Valerian, also known in Latin as Valeriana officinalis, is a perennial herbaceous plant from the Honeysuckle family, with pink or white, sweet-smelling flowers, numerous roots, and an intense and typical smell. The name of the genus is derived from the Latin verb “valere”, which means “to be strong and healthy”, and the popular name “cat's herb” comes from the fact that the odor of valerian leaves and roots is unusually attractive to cats.

Since ancient times this has been one of the magical plants that can point the way to the afterlife. The valerian was called moon root or elven herb because the elves of the water and the moon danced around it on moonlit nights.

The valerian root (Valerianae radix) is one of the most famous herbal sedatives. With a history that goes back to ancient Greece and Rome, the preparations made from the root of valerian were mainly used to treat sleep disorders, restlessness and tension, nervousness, irritability, and anxiety.

The valerian was already used by the Hippocrates in the 5th and 4th centuries BC., and it played a major role in gynecology. Hippocrates was the first to describe its healing properties, and the Greek physicians Dioscurides and Galen used the medicinal plant as a remedy, while in the Middle Ages it was used to treat epilepsy, as an antihelminthic, to heal trophic ulcers, and to treat wounds.

In Sweden, the plant was put into wedding attire to ward off people's envy. Other legends say that the valerian was used to ward off bad luck and calamity. It was also used to treat mental disorders and nervous stress during WWI and WWII. The medicinal plant was used to scent baths, to make soap and aromatic oils. Valerian root was also recommended as a remedy for wounds and relied on during the plague.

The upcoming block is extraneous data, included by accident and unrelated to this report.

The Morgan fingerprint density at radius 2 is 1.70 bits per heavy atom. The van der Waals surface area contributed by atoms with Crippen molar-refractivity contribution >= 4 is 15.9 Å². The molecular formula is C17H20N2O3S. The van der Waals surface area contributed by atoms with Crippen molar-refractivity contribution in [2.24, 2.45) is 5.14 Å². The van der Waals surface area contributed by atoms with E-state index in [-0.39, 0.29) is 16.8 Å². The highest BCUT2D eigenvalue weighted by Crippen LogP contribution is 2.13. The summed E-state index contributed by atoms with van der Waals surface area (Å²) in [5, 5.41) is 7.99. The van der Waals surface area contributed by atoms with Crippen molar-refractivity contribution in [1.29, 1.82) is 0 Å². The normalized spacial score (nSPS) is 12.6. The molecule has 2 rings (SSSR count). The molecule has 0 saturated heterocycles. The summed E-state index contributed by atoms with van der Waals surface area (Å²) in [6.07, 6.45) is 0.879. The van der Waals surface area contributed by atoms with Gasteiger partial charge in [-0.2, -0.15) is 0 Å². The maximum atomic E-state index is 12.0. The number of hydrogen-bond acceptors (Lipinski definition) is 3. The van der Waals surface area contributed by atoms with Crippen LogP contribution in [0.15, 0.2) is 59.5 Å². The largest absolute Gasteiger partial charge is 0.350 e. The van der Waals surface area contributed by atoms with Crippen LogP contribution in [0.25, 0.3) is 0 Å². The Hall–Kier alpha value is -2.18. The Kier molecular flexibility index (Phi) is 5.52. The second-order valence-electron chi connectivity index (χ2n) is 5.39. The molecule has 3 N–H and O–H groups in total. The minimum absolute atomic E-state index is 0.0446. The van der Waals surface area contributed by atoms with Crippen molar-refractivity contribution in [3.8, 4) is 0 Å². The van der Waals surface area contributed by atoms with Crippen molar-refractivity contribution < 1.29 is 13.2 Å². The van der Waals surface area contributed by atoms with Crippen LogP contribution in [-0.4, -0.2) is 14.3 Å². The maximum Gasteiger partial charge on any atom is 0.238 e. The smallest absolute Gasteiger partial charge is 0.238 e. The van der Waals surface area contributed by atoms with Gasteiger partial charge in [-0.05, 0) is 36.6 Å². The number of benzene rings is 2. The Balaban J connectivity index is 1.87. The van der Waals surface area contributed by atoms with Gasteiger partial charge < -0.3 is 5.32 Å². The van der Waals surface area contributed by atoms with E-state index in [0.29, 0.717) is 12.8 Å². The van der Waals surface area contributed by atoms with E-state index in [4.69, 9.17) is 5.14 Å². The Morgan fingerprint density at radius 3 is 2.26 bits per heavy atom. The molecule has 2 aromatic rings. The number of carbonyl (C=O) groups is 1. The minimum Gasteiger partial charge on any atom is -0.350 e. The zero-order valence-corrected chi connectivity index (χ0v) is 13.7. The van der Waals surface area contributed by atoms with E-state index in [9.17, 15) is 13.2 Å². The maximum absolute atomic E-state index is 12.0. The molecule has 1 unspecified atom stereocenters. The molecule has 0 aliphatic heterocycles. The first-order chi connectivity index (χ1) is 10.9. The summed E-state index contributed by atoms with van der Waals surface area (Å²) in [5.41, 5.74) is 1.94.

Valerian roots contain chemical compounds, such as valeric acid and isovaleric acid, that improve the quality of sleep and reduce feelings of anxiety. The calming effect of Valerianae radix is ​​based on the ability to reduce the excitability of the nervous system. The influencing of the neurotransmitter balance in the brain is seen as an important mechanism of action. In particular, the inhibitory messenger substance GABA (gamma-aminobutyric acid) is apparently promoted, which reduces feelings of anxiety and the symptoms of chronic stress.

The flowers of Valeriana officinalis are frequently approached by bees, bumblebees, and hoverflies. Bees collect nectar and small amounts of pollen for most of the summer.

An unusual property of valerian is that the essential oil of its rhizome contains the substance actinidine, which acts as an attractant for cats. The reason for this is the similarity of actinidine to a substance found in cat urine.

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